June 23, 2011
The fight against the availability of ultra-cheap wine in Alice Springs has had a win, with Coles Liquor announcing that its Alice store from July 1 will set a minimum price of $7.99 for bottled wine, including cleanskins, and will no longer sell two litre casks of wine.
The move will make the minimum price of their standard drink of wine $1.14. The store will continue to sell one litre casks of wine, targeted at the tourist market, for $15 ($2 per standard drink). Coles Liquor national promotions, including discounting wine by 25-30%, will no longer be available in Alice Springs.
The changes will be reviewed for possible introduction in other stores across Australia “where there are sensitive community issues to manage,” said Managing Director of Coles Liquor Ian McLeod
in a letter to the Chief Minister on June 20.
The Alice move comes in the wake of a flurry of national publicity around the local campaign for setting a floor price for alcoholic drinks, with $1.20 – currently the price of the cheapest full-strength beer – proposed as the minimum price for a standard drink.
This would eliminate the ultra-cheap wines – cleanskins which have been selling for as little as $2 a bottle. Campaigners – chiefly the People’s Alcohol Action Coalition through their spokesperson Dr John Boffa – have argued that these wines have undermined the effectiveness of the current restrictions regime in Alice. Before they came onto the market during 2009, the existing regime was credited with an 18% drop in pure alcohol consumption, brought about by a 70% switch to beer and an 85% switch away from cheap wine.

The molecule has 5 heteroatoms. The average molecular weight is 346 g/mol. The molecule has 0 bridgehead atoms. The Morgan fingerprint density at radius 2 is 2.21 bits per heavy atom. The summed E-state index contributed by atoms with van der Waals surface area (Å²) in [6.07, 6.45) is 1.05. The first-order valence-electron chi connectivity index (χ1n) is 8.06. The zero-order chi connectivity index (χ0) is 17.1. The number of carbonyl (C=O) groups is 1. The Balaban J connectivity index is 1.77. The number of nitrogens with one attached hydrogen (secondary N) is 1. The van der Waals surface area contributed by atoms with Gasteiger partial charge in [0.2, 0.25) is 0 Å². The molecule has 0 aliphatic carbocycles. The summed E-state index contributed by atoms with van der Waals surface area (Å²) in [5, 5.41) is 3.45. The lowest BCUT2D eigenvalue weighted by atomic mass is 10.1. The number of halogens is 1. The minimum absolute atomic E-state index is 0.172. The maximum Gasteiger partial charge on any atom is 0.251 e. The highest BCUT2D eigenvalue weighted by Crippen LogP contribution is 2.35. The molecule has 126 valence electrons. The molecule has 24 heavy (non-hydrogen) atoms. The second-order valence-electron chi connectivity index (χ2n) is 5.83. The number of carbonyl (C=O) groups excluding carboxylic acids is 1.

Campaigners say that a floor price could help reinstate the preference for beer over wine. NT Minister for Alcohol Policy, Delia Lawrie, has dismissed the possibility of her government’s action on a floor price, sticking to the line that the problem lies with a minority. They will be targeted through the government’s Banned Drinkers Register, while “it is drinks as usual for the rest of us”, according to Ms Lawrie’s throwaway line.
Meanwhile, our cashed-up youth appear to be unaffected by price: with hard liquor their preference they enter the drinking culture with abandon, according to our young interviewee.
See also a backgrounder on alcohol and alcohol policy by Kieran Finnane published June 22 in the online journal Inside Story.